At the county-level, 36% of parents with children 12-18 years old in the Bronx and 35% in Manhattan, said their child had already received at least one dose. In Queens, 34% percent of parents said the same.
Among those who have a child between 12-18 years old:
- 24% have already vaccinated their child with at least one dose
- 27% are very likely to vaccinate their child against COVID-19
- 13% are somewhat likely
- 7% are neutral / unsure
- 6% are not very likely
- 23% are not at all likely
Among those who have a child younger than 12 years old:
- 45% are very likely to vaccinate their child against COVID-19
- 11% are somewhat likely
- 8% are neutral / unsure
- 14% are not very likely
- 21% are not at all likely
Thirty-two percent (32%) of Asian parents with a child 12 to 18 years old said their child had received at least one dose of the vaccine, while 25% of Latino/a parents and 21% of both Black and White parents said they have vaccinated their 12- to 18-year-old children. Black parents reported they were the least likely to vaccinate their 12- to 18-year-old children with 32% responding “not at all likely”.
Asian parents of a child under 12 years old were most likely to vaccinate their child once the COVID-19 vaccine is available to their age group with 65% reporting very or somewhat likely. Both Black and White parents of children under 12 were 59% very or somewhat likely to do the same, while Latino/a were 42% very or somewhat likely.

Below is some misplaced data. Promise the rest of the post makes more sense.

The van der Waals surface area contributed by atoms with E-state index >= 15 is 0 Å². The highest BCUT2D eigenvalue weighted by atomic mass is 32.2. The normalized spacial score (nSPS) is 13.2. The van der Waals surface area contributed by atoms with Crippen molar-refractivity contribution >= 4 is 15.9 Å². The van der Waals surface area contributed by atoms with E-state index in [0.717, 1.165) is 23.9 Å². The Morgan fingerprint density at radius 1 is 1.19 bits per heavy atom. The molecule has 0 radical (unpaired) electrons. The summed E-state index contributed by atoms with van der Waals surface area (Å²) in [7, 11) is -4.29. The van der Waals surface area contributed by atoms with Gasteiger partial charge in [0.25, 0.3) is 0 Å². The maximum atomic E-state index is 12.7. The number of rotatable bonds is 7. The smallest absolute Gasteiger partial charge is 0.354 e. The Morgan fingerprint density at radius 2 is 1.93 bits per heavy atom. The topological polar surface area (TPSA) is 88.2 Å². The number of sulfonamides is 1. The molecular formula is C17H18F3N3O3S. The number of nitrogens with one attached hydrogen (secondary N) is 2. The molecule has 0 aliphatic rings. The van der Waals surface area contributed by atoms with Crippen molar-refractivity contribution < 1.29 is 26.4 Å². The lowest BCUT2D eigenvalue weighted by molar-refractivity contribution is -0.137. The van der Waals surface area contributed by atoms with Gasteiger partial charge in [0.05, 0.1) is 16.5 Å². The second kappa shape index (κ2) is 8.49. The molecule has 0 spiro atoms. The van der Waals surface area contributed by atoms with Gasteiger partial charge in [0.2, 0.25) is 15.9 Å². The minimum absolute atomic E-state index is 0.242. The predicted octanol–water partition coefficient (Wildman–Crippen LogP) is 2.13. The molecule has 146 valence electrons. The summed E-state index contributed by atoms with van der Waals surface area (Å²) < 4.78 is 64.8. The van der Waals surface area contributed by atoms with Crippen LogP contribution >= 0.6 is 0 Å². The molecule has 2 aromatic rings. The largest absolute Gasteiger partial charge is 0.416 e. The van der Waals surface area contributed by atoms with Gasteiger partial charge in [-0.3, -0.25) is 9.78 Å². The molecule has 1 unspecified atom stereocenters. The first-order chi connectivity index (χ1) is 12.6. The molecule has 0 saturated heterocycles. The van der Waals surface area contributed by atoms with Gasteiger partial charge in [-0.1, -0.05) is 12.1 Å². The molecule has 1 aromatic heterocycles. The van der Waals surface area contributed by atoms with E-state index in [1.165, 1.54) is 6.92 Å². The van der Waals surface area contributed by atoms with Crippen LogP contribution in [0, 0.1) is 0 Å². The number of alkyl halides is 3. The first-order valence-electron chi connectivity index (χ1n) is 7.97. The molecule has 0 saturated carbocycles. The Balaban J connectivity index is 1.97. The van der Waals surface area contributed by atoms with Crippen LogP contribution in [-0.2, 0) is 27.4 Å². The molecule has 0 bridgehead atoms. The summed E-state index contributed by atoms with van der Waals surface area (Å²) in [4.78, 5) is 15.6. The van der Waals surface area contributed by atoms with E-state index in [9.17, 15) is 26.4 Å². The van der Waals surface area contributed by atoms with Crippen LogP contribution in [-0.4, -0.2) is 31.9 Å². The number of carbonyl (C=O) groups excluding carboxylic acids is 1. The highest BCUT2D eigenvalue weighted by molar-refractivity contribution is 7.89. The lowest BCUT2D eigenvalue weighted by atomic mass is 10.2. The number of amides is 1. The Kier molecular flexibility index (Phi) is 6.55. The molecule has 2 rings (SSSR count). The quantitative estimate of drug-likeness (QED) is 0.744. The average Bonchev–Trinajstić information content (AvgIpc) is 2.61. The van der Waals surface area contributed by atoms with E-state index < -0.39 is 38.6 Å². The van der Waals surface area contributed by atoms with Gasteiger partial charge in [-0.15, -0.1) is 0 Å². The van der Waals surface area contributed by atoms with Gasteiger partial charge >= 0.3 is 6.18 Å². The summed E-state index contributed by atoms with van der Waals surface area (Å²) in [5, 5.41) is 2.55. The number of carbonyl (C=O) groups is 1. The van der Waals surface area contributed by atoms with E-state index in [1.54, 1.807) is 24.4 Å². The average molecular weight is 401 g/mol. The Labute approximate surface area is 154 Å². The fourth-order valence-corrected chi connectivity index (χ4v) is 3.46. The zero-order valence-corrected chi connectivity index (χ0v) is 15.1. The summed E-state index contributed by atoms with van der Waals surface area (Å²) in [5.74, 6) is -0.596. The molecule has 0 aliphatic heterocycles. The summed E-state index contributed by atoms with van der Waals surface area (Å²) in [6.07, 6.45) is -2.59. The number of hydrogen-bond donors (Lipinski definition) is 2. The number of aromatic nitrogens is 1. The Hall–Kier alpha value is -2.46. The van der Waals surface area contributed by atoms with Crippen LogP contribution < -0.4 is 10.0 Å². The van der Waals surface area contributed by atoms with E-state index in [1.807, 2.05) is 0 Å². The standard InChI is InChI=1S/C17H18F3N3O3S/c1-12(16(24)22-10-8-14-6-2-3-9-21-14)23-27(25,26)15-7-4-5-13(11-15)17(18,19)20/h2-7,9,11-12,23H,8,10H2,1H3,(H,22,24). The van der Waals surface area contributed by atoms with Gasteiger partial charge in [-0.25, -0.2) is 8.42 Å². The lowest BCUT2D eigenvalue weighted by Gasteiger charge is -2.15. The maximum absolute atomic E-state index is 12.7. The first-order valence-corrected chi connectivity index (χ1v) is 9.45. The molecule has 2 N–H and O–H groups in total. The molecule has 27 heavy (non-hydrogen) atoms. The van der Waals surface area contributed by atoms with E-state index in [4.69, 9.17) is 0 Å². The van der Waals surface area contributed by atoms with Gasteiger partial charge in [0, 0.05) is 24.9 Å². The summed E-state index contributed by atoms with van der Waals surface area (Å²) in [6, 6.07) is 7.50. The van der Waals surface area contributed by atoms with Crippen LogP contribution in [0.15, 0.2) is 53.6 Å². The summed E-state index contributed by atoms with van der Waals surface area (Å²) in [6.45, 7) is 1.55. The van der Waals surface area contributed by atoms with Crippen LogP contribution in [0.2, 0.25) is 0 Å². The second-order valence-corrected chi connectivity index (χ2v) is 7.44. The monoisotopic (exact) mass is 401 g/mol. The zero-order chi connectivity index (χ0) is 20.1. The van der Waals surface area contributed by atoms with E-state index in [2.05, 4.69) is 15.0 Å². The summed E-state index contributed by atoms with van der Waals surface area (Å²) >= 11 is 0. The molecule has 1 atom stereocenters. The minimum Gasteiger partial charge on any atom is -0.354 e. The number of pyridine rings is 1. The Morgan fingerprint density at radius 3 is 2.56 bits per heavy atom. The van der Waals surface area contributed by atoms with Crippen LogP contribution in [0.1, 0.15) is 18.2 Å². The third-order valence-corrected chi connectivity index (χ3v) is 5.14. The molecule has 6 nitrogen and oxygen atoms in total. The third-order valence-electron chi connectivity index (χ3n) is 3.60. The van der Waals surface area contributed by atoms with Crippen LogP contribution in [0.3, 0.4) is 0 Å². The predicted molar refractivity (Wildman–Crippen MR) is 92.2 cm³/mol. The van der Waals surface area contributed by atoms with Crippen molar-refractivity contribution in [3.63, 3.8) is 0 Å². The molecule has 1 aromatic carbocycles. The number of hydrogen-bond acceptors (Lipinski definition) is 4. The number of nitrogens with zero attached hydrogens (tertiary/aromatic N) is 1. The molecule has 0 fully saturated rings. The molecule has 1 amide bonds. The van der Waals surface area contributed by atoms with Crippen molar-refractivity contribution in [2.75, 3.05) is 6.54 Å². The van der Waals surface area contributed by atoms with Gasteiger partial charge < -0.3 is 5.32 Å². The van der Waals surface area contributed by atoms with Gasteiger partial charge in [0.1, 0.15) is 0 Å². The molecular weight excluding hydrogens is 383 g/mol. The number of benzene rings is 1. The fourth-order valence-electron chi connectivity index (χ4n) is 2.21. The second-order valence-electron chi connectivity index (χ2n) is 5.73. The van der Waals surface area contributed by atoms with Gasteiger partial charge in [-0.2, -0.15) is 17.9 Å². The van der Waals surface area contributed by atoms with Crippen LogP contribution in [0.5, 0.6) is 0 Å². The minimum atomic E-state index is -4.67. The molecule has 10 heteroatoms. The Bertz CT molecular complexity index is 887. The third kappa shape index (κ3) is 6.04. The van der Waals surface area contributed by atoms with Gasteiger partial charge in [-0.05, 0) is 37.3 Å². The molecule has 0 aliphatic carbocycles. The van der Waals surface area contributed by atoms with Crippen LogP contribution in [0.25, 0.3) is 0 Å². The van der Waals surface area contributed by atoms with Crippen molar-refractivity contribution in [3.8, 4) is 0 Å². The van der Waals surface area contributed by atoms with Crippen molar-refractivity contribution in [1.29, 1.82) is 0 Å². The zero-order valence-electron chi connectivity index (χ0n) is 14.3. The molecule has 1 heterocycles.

Top Reasons Participants Have Not Yet Received a COVID-19 Vaccine
Unvaccinated participants were asked to report the main reason they have not been vaccinated yet. The top responses could be categorized as feelings of fear — of vaccine safety, side effects, or of the vaccine in general– or mistrust — in the COVID-19 vaccine development process, clinical trials, or effectiveness. Many participants believed there was no need to get vaccinated; for most, this was because they had already been infected with COVID-19.
One quarter (25%) of respondents reported having difficulty getting the COVID-19 shot at any time. Thirty-five percent (35%) of them said the lack of child or dependent care was their top barrier to getting vaccinated, 19% did not know where to get the vaccine and 13% did not know how to sign up for an appointment.
Uninsured participants were almost two times more likely to face barriers to get the COVID-19 vaccine compared to insured individuals (46% vs 24%). Among those without health insurance, 30% said that they did not know where to get vaccinated and 27% reported that they did not know how to sign up for an appointment to get vaccinated.
Services Participants Need Better Access To
When respondents were asked what social services they required better access to, 65% said food or housing assistance were most needed (38% and 27%, respectively).
In terms of health services, mental health and wellness services, dental care and general medical care were the services that participants were in highest need of (30%, 27% and 26%, respectively).